It's summer, 1999. You're 23 years old, laying back with candles lit, not caring that it's Saturday night and you're alone because you're blissed out on the heroin that's just graced whatever vein was willing to come out and play tonight. What song can't you get out of your head?
Bonus points if the term "Eurotrash" has ever been applied to you.
This ought to be a relatively easy question to google, but I'm not getting the results I want. When I was a wee young thing, the drinking age in California was 21, but people 18 and over were allowed into bars, clubs, and taverns that were primarily for the purpose of serving alcoholic beverages if, for example, they submitted to getting a stamp on their hand or some other indicator that they were not allowed to purchase or drink alcoholic beverages while on the premesis.
Has this changed, legally? I haven't been paying much attention, since age 21 was 21 years ago now, but it seems to me every bar I've walked into in California has had a strict "21 and over" policy stamped on a sign right on the front door. Is this an elective policy, or a state law, that 18-20 year old adults cannot enter? I've read a few of the drinking laws, and they are so complex and full of detail of circumstances other than what I'm interested in, I can't make heads or tails of them.
Mostly just curious - of all the many bits you can break in the body, which have the best chance of healing without permanent disability, assuming they're set correctly? I know a healed bone will usually be weaker than before but I'm thinking more of impairing mobility, or breathing if it's the ribs...
I have read a person could be hanged, and cut down soon enough to survive. From what I've learned, survivability depends on the method of hanging...because some drops would break the person's neck or completely sever the spinal cord. Assuming that a person is hung on a gallows, where a board is slid out from beneath their feet, would this result in them being choked to death rather than suffering a broken neck?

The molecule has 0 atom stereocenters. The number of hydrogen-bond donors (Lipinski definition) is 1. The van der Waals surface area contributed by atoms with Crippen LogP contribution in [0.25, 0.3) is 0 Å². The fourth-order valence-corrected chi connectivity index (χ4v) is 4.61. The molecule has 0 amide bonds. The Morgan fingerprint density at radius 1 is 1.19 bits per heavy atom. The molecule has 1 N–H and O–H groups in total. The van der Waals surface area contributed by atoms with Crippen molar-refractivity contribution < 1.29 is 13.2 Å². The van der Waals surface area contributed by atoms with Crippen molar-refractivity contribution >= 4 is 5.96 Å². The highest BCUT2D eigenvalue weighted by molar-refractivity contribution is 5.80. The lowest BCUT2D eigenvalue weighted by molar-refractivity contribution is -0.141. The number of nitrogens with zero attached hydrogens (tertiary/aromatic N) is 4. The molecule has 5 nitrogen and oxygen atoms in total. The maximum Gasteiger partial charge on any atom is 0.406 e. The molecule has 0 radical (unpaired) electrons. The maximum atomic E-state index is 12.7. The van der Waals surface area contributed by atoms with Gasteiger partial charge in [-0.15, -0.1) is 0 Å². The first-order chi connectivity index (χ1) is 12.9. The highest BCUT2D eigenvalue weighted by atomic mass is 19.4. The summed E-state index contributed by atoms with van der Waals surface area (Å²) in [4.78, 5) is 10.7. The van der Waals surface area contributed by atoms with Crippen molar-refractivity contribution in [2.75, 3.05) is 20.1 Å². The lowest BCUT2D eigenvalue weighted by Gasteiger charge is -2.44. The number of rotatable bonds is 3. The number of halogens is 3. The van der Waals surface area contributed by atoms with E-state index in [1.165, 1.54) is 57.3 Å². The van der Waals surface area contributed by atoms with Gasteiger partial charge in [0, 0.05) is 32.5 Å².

How long could a person hang like this and still survive if they were cut down? 30 seconds or so?
Afterwards I am assuming that person would have a very sore neck...perhaps difficulty breathing or swallowing for some time.
What exactly would a young Irish woman at 23 years old use a derogative term for the English/British in the years between 1915-1925? She left Ireland in 1925 so anything after that she's not going to know.
Okay, so I've taken a forensics course AND Advanced Placement Bio not too long ago (less than 3 years ago) and I can't remember for the life of me what the word is that's used to describe DNA or Proteins that have been degraded or that have "died" in the sense that they no longer work.
I have spent the last 25 minutes just searching Google to no avail and I figured I would ask on here cause my lovely best friend told me to!
I'm an obssessed CSI watcher and fanfic writer and it would be silly for me to not be able to label what happens when blood evidence or proteins break down!